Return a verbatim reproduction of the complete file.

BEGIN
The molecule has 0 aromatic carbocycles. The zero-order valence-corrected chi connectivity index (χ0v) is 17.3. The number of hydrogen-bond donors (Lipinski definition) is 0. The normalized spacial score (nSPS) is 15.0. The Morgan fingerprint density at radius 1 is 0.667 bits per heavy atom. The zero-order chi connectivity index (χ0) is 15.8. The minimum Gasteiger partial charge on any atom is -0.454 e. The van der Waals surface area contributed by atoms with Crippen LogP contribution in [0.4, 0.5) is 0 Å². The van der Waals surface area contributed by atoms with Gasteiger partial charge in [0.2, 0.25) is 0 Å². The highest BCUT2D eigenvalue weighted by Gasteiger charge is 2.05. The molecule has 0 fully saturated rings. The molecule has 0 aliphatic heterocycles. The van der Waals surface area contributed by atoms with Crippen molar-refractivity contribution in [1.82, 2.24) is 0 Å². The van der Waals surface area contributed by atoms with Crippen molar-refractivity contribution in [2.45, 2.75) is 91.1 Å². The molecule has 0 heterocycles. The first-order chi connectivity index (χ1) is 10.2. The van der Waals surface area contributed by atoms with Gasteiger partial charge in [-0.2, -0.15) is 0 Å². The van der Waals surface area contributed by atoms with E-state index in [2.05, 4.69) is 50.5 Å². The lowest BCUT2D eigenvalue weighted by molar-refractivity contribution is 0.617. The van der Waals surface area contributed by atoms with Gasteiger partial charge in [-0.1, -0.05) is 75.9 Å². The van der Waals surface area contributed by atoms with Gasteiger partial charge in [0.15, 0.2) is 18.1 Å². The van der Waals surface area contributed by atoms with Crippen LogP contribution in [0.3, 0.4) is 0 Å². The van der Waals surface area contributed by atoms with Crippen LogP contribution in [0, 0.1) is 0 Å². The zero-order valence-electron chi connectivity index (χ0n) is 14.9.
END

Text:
The molecule has 0 aromatic carbocycles. The zero-order valence-corrected chi connectivity index (χ0v) is 17.3. The number of hydrogen-bond donors (Lipinski definition) is 0. The normalized spacial score (nSPS) is 15.0. The Morgan fingerprint density at radius 1 is 0.667 bits per heavy atom. The zero-order chi connectivity index (χ0) is 15.8. The minimum Gasteiger partial charge on any atom is -0.454 e. The van der Waals surface area contributed by atoms with Crippen LogP contribution in [0.4, 0.5) is 0 Å². The van der Waals surface area contributed by atoms with Gasteiger partial charge in [0.2, 0.25) is 0 Å². The highest BCUT2D eigenvalue weighted by Gasteiger charge is 2.05. The molecule has 0 fully saturated rings. The molecule has 0 aliphatic heterocycles. The van der Waals surface area contributed by atoms with Crippen molar-refractivity contribution in [1.82, 2.24) is 0 Å². The van der Waals surface area contributed by atoms with Crippen molar-refractivity contribution in [2.45, 2.75) is 91.1 Å². The molecule has 0 heterocycles. The first-order chi connectivity index (χ1) is 10.2. The van der Waals surface area contributed by atoms with Gasteiger partial charge in [-0.2, -0.15) is 0 Å². The van der Waals surface area contributed by atoms with E-state index in [2.05, 4.69) is 50.5 Å². The lowest BCUT2D eigenvalue weighted by molar-refractivity contribution is 0.617. The van der Waals surface area contributed by atoms with Gasteiger partial charge in [-0.1, -0.05) is 75.9 Å². The van der Waals surface area contributed by atoms with Gasteiger partial charge in [0.15, 0.2) is 18.1 Å². The van der Waals surface area contributed by atoms with Crippen LogP contribution in [0.3, 0.4) is 0 Å². The van der Waals surface area contributed by atoms with Crippen LogP contribution in [0, 0.1) is 0 Å². The zero-order valence-electron chi connectivity index (χ0n) is 14.9.